John: If you gave it to Benny Goodman, or Glenn Miller... They would play it correctly?

Allan: Yeah.

John: If they could play it technically....

Allan: Yeah, they were quite good - fantastic.

John: What goal have you set for yourself in this excusion into the classical genre?

Allan: My goal is to write good music for classical players. Manny of them are not only interessted in old classical music, but want to play some more modern works, differnt and new music. Some let's say "fresh" music in a style they can play and perform. Something that I think is nice to play and also nice to listen to.

John: What qualities do you have as a composer, which you can bring to the classicla repertoire?

Allan: The first piece which I wrote in the classical style was commisioned for a television show called, "The Music of Allan Botschinsky". I had a free hand and wuite a good budget. I was at the time into "Earth, Wind and Fire". I collected a band together and wrote some music for differnt ensmbles. One piece for harp tenor and trumpet

John: A jazz Harpist?

Allan: american tenor player and a harp player from New York. I only wrote the chords for her and she could play it.
John: She could comp on the harp?

Allan:She couldn't play jazz really, but she knew exactly what I wanted...
In this whole thing, I felt I had to write something for String Quartett. I always liked the sound of stings. And I had this book....

John: "How to write for Sting Quartett"?...

Allan: "How to write for Stings" (laugh) And I studied the book and tried things on the keyboard.. I wrote a short thing, four or five minutes, for stingquartett. An I got some excellent players from the Royal Opera and they said, "Nice, nice". And it sounded quite good. Later on, after the show was aired, I got a set of the Bartok String Quartetts, as a gift from friends...
I thought, "What's this". I knew of Bartok, but had never looked into the Quartetts. I discovered that I had used many techniques which Bartok had used. And I thought, "what kind of melody can I use? I come from the jazz world and I can only write jazz...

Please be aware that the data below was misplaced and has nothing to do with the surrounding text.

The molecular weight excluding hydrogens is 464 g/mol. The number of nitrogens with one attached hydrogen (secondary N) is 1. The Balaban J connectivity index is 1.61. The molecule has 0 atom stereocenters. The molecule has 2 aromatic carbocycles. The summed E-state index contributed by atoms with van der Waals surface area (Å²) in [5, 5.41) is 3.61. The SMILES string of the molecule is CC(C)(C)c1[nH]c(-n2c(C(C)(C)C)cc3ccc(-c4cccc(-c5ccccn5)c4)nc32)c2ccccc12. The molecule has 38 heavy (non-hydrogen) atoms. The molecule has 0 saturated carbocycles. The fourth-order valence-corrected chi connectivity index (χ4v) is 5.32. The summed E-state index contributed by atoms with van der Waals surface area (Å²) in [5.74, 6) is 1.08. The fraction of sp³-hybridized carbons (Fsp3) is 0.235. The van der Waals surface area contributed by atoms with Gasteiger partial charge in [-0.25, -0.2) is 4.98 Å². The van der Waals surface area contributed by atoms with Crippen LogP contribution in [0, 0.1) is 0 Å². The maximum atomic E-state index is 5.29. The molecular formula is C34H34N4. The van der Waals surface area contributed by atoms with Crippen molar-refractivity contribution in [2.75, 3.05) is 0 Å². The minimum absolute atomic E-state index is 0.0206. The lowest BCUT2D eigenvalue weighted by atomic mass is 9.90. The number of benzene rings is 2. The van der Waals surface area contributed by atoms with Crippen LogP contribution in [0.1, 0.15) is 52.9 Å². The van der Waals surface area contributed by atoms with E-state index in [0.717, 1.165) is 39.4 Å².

John: Was that the time you wrote "Sentiments"

Allan: No, Sentiments came later. Maybe thre or four years later.

JB., You just said, "I come from jazz and can only write jazz..." What do you mean ... harmonically, rhythmically, phrasing, articulation...? What do you mean? What is that?

Allan: Actually I do come from a classical tradition. Both my parents play classical instruments professionally. I grew up in a classical household but from an early age I was very interested in jazz. I was 6 or 7 years old and I heard some american march music from John Phillip Sousa.

John: American marchingband music?

Allan: That's very different from European band music. More syncopated. And then I heard something called "New Orleans Jazz". Buddy Bolding and ... In those days they had one hour a week of jazz in the radio.

John: What fascinated you so much about this early jazz?

Allan: It was something I hadn't heard before ... the rhythm, melodies, phrasing...

John: So, you spent most of your life playing jazz with other jazz musicians.... Someone who has had a long and successful career in that musical genre and who now says "I think I'll go swim in another stream"...
It takes a lot of courage ... or folly..

Allan: Yeah, but it didn't happen overnight. My father actually encouraged my playing jazz, but he said, you have to have a good education, you have to learn to read notes... So I got a good teacher and was taught to play bit of piano.

John: When I heard that you were doing some work in the classical area, I thought it was very exciting. In the 70's I spent several years in that "modern-classical" area, serial techniques and crazy improvisations. an also that kind of "performance" music.

Allan: yeah, yeah...

John: I think I once told you the story of a piece I played - in public!- where I had to listen to a taped poem which mentioned different fruits. I should eat a piece of fruit and sontaneously play my reaction. The only problem was the timing the fruits were mentioned so quickly one after the other, that I was only eating fruit and had no time to play.

Allan: (laughing) Yeah right!

John: I have to say, after having spent several years in that area, I came to the conclusion: This is silly, I've had enough of this... I have to go do yomething serious... What attracts you there?

Allan: Nothing attracts me to the kind of music which you describe. One time and that's it! I'm very traditional... It either is jazz or has to be written down very carefully... Free jazz or free classical music was never really my thing.

John: Where Do you think modern classical music is going? I think that music is a play on emotions. That may be old-fashioned but I really believe that music in general is emotional. It's not something for your intellect.